I am an entrepreneur at heart, and my drive to succeed in business was clear at an early age. My parents served as great role models, encouraging my freedom and exploration of who I am and what I want to do. They had completely different backgrounds but always let me go my own way. I started my first company at the age of 19, selling it five years later.
Building your own business is the most amazing journey you can go on, but it’s also the toughest. Most women are expecting stability from a job, and this is definitely not something you get when you’re a founder. I didn’t have any idea how things would develop and couldn’t predict my company’s path – mostly because Knip was the one of the first companies in the FinTech industry at the time. You have to have the guts to accept that you might fail.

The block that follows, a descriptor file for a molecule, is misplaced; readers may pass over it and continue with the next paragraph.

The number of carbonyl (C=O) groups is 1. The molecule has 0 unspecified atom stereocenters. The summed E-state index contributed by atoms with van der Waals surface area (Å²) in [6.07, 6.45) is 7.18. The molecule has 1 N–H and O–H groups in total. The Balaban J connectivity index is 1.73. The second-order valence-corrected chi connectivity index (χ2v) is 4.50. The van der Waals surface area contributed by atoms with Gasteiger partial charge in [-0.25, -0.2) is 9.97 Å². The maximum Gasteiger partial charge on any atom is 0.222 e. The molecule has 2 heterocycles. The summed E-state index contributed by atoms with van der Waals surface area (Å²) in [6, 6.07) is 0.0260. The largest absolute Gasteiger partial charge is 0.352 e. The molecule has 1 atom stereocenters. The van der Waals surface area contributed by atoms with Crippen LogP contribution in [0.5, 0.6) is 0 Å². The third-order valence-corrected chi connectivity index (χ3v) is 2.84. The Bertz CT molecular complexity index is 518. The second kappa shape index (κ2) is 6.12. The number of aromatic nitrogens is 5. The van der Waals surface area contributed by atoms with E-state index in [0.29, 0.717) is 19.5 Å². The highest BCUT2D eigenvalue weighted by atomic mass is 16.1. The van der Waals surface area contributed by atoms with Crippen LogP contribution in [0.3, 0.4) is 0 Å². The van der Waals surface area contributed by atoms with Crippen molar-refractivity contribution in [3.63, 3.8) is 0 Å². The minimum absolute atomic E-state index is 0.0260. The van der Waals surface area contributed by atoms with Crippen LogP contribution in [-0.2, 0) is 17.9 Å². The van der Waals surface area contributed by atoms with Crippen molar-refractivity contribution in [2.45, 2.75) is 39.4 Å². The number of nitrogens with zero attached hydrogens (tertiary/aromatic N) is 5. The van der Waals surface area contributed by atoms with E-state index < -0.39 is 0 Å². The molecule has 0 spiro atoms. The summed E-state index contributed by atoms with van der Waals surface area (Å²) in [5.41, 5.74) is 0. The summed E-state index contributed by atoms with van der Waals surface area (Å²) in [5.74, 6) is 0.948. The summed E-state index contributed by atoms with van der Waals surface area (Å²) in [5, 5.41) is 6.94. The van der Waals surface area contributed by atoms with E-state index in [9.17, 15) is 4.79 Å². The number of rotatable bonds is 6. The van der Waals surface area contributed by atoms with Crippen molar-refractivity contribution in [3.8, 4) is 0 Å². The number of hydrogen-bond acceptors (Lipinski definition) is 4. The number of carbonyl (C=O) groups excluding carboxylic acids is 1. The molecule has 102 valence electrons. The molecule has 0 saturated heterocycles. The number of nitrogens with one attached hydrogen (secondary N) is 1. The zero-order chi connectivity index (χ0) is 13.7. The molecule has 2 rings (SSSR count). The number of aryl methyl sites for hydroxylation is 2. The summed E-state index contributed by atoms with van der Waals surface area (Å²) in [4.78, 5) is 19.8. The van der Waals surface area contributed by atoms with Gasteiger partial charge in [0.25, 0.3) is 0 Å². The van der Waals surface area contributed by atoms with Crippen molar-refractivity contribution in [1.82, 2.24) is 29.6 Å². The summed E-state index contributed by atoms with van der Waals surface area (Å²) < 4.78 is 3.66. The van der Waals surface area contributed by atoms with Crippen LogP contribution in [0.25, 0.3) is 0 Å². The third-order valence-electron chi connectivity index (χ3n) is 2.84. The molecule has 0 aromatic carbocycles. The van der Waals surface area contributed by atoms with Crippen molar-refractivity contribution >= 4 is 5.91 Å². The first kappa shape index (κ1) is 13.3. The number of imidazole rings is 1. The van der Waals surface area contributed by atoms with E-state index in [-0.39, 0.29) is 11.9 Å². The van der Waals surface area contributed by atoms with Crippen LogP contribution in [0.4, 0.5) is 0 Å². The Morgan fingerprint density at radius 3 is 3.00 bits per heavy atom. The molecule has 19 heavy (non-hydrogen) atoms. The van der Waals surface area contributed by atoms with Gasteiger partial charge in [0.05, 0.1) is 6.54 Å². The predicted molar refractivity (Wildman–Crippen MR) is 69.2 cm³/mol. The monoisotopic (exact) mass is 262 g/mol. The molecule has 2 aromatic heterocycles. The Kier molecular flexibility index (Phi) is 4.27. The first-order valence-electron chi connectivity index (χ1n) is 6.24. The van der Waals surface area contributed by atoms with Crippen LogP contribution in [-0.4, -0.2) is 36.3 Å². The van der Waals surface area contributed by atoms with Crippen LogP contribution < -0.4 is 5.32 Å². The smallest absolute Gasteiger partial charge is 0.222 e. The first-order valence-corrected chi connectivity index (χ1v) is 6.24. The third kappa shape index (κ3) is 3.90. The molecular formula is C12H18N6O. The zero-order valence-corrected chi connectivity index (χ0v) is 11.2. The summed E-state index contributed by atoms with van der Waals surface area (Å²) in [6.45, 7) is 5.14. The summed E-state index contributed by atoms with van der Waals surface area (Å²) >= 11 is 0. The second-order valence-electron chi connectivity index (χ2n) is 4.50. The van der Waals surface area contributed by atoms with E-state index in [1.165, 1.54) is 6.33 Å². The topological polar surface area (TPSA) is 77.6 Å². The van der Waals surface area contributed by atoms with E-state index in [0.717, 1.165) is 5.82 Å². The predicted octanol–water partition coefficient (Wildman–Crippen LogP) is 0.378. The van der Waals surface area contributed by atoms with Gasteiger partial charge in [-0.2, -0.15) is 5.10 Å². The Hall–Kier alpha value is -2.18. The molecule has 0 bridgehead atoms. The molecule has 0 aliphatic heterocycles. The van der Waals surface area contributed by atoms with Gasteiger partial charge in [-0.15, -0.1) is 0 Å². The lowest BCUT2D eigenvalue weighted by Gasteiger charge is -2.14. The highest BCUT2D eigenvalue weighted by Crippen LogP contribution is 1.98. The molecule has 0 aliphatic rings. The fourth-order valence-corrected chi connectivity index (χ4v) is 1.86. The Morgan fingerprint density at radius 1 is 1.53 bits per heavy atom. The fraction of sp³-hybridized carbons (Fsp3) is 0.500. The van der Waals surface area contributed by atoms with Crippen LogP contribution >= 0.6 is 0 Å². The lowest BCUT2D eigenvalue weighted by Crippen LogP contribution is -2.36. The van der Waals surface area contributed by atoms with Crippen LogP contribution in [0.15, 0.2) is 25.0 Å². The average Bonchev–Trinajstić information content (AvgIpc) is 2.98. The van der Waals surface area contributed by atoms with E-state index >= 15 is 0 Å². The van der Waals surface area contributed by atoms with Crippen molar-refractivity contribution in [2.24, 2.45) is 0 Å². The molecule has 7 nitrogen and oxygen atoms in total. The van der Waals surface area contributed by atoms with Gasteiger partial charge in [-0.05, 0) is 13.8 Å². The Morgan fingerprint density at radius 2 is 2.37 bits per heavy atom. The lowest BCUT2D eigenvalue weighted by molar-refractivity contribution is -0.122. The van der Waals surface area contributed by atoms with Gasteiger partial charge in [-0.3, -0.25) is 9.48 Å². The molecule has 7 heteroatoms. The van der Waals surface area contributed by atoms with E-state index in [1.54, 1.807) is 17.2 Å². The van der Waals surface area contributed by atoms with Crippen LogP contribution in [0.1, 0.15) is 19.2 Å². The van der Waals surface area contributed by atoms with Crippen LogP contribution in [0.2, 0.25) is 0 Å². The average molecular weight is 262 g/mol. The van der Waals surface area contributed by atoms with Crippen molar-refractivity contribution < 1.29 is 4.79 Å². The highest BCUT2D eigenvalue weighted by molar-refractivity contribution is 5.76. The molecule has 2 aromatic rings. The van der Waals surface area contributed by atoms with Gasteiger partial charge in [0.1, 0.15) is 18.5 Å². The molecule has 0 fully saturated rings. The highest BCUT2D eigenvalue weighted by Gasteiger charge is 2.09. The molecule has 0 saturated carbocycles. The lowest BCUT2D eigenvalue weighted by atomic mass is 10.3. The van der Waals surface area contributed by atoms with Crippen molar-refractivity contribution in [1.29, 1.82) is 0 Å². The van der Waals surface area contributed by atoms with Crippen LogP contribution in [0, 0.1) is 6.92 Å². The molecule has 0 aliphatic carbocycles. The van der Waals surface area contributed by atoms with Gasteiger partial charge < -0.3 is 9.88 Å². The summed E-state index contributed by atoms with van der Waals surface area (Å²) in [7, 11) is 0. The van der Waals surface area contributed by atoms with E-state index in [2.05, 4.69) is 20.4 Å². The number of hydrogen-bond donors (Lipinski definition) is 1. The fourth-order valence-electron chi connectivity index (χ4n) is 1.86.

For anyone looking to become an entrepreneur, I recommend gaining initial experience in the startup field – perhaps by working for a startup incubator. Being a part of a startup meant that, for the first time in my life, I could meet people as crazy as I was who shared my way of thinking. This is what really helped my future as a founder.